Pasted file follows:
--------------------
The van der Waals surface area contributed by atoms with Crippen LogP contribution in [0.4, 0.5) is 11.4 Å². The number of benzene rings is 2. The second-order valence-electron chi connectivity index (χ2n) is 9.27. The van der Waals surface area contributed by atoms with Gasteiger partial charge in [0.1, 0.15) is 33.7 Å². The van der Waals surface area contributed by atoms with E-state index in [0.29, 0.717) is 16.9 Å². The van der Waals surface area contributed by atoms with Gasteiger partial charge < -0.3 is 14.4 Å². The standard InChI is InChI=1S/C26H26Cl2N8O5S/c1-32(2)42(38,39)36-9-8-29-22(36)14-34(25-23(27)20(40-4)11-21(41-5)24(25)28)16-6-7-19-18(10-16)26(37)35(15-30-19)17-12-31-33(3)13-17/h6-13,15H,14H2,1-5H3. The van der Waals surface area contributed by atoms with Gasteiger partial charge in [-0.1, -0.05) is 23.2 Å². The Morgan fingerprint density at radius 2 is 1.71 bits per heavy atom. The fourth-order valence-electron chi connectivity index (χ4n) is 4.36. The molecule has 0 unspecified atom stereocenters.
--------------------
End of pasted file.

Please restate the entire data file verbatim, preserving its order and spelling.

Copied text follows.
The van der Waals surface area contributed by atoms with Crippen LogP contribution in [0.4, 0.5) is 11.4 Å². The number of benzene rings is 2. The second-order valence-electron chi connectivity index (χ2n) is 9.27. The van der Waals surface area contributed by atoms with Gasteiger partial charge in [0.1, 0.15) is 33.7 Å². The van der Waals surface area contributed by atoms with E-state index in [0.29, 0.717) is 16.9 Å². The van der Waals surface area contributed by atoms with Gasteiger partial charge < -0.3 is 14.4 Å². The standard InChI is InChI=1S/C26H26Cl2N8O5S/c1-32(2)42(38,39)36-9-8-29-22(36)14-34(25-23(27)20(40-4)11-21(41-5)24(25)28)16-6-7-19-18(10-16)26(37)35(15-30-19)17-12-31-33(3)13-17/h6-13,15H,14H2,1-5H3. The van der Waals surface area contributed by atoms with Gasteiger partial charge in [-0.1, -0.05) is 23.2 Å². The Morgan fingerprint density at radius 2 is 1.71 bits per heavy atom. The fourth-order valence-electron chi connectivity index (χ4n) is 4.36. The molecule has 0 unspecified atom stereocenters.